Five suggestions for finding a support group for family & friends of persons with CPTSD

If you are a friend or family member of someone with CPTSD you have probably thought about finding a support group. Maybe you have already tried or wondered how to even begin.

It’s also one of the questions I am asked about a lot. I wish I had a direct solution for you as to where to go exactly and how to find one that’s nearby and specific to loved ones and complex trauma but the sad thing is, I don’t.

As I write about a lot, there is a huge problem with support for loved ones of persons with CPTSD. If you have been following my writing for a while, this gap is exactly why I have this platform. I won’t get into the many reasons for the gap in care for families in this post but the truth is family support is undervalued, underfunded and under supported in many areas of physical and mental health.


I do have a few broad suggestions and thoughts on how to find support that may be good enough to meet the need for formal support many loved ones are looking for. I talk about this in detail in my recent interview on on Therapy Chat.

Three considerations for your search

Before I get into the suggestions, here are three considerations for your search:

  1. You may not find a group that is trauma-informed or knows about complex trauma/CPTSD. This does not mean you should not attend but it is something to be mindful of. (On the other hand, you might be surprised as complex trauma is becoming more widely known.)
  2. You may also find groups use terms like ‘caregiver’ in their language. Caregiver may seem like an unusual term to use with complex trauma but I find it can be an accurate descriptor for the type of support – emotional and practical – many loved ones provide. If the term helps you to find a group, I encourage you to consider how it might (or might not) apply to you.
  3. You may have to do some digging to look for a support group. In Canada, where I live, peer support groups are not listed under a single directory. Sometimes groups that are offered through non profits are no longer available because the funding ends. Sometimes volunteer run groups struggle to find facilitators when a group leader steps down. It may take time and effort.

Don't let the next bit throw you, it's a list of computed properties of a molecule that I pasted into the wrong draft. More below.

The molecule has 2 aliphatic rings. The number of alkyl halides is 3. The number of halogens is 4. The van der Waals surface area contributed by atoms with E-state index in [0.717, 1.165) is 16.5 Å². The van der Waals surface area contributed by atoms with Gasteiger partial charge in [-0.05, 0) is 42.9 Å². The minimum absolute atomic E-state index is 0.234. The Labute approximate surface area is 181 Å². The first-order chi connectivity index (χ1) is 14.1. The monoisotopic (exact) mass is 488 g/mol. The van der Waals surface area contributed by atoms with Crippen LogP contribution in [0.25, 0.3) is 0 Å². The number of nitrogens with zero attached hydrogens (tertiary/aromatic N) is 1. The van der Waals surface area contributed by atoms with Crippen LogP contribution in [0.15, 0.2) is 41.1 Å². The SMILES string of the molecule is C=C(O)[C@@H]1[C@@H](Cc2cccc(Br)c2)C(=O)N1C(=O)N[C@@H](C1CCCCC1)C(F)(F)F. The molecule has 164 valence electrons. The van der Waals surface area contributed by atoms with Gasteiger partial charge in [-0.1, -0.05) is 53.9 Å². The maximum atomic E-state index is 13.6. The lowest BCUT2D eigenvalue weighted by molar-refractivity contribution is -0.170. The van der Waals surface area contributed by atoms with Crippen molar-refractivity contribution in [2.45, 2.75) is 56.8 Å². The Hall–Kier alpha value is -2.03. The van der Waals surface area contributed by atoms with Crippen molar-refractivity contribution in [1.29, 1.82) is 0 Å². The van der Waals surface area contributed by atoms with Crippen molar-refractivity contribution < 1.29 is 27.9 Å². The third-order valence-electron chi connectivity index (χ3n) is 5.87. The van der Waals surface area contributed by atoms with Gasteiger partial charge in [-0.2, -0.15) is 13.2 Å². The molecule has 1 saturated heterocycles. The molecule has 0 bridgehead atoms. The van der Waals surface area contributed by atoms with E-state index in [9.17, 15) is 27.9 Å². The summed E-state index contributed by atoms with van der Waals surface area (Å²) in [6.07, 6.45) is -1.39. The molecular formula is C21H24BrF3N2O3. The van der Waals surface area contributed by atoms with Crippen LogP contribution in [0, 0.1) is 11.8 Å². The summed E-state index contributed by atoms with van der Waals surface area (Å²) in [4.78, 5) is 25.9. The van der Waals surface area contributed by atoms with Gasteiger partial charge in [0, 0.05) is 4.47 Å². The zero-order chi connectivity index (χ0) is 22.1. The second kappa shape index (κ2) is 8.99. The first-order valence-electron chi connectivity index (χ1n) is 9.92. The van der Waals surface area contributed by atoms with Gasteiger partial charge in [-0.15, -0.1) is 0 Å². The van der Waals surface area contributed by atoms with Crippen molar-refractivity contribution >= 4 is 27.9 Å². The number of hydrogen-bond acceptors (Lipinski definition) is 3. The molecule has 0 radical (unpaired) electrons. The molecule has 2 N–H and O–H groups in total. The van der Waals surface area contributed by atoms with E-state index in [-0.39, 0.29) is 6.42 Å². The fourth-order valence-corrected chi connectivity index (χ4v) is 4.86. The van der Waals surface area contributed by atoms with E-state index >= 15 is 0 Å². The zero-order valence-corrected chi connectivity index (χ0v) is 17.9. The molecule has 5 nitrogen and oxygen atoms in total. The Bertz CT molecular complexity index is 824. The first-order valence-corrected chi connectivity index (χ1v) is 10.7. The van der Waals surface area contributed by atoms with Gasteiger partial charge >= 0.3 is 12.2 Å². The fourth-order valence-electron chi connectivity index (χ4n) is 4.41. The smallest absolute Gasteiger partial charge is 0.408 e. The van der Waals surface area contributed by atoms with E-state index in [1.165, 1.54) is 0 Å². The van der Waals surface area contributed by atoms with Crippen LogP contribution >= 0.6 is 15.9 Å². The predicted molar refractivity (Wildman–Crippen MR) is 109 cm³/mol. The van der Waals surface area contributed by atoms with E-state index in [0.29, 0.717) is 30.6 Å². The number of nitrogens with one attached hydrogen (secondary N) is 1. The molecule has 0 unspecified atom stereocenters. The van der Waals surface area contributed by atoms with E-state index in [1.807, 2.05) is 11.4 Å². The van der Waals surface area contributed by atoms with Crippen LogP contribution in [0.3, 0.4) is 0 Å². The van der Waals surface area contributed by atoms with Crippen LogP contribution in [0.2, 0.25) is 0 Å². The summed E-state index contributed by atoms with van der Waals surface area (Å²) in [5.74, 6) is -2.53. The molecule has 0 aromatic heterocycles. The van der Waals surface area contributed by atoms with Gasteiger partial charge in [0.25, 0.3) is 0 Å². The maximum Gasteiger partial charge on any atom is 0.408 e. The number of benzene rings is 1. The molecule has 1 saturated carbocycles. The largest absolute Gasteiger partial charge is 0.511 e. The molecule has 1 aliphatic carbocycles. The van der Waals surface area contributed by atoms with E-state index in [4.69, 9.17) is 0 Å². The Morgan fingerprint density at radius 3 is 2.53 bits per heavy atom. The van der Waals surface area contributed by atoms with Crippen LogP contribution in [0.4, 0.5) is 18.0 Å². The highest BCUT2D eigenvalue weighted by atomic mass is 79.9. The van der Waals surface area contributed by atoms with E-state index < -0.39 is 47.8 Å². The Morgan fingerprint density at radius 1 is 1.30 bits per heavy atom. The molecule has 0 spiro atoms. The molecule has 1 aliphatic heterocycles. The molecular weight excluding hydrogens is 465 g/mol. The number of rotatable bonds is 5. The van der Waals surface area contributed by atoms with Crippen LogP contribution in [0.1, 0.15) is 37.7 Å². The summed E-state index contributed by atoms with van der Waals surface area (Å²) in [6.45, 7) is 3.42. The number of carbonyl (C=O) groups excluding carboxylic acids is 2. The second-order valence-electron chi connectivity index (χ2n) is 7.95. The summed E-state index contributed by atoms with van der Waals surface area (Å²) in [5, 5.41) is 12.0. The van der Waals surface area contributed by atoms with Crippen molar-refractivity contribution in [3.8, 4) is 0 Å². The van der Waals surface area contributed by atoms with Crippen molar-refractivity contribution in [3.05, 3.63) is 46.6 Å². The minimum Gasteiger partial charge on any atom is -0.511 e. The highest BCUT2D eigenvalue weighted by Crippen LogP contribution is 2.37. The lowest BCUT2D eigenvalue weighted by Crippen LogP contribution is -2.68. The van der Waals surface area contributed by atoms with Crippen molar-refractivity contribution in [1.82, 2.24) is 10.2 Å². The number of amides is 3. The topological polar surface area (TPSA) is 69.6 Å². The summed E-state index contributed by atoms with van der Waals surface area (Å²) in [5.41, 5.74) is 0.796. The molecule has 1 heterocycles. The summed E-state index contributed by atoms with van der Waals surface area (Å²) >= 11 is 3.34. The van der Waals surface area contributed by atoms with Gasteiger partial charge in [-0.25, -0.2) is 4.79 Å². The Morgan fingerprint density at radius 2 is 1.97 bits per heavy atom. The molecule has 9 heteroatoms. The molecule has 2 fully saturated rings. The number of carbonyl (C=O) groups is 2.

Five suggestions for how to find a support group

  1. Search for a support group for caregivers and families of those with mental illness.
  2. Search for another type of mental health category and family/caregiver support. Examples: depression, mood, anxiety.
  3. Consider an online group with the intention of connecting face-to-face in the future.
  4. Check with a local hospital or integrated health centre to see if they have a family support centre. Ask if their services are available to non-patient family or if they have suggestions.
  5. Consider taking a course to learn skills to better self-regulate. This is not exactly a support group but it may help you in your day to day life. I like the free and paid courses at Zen Caregiving Project.

Finally, other countries outside of North America may have started offering groups for CPTSD because complex PTSD is a recognized diagnosis in their mental health classification system.

Another resource for you

Whether you attend a support group or not, there are things you can do to internally help yourself on a daily basis. Looking after your emotional health is important no matter what. If you would like a deeper resource that teaches you about this, please consider purchasing my book Strengthening You: A guide to build, strengthen and support the emotional resources of those who care for persons with complex trauma.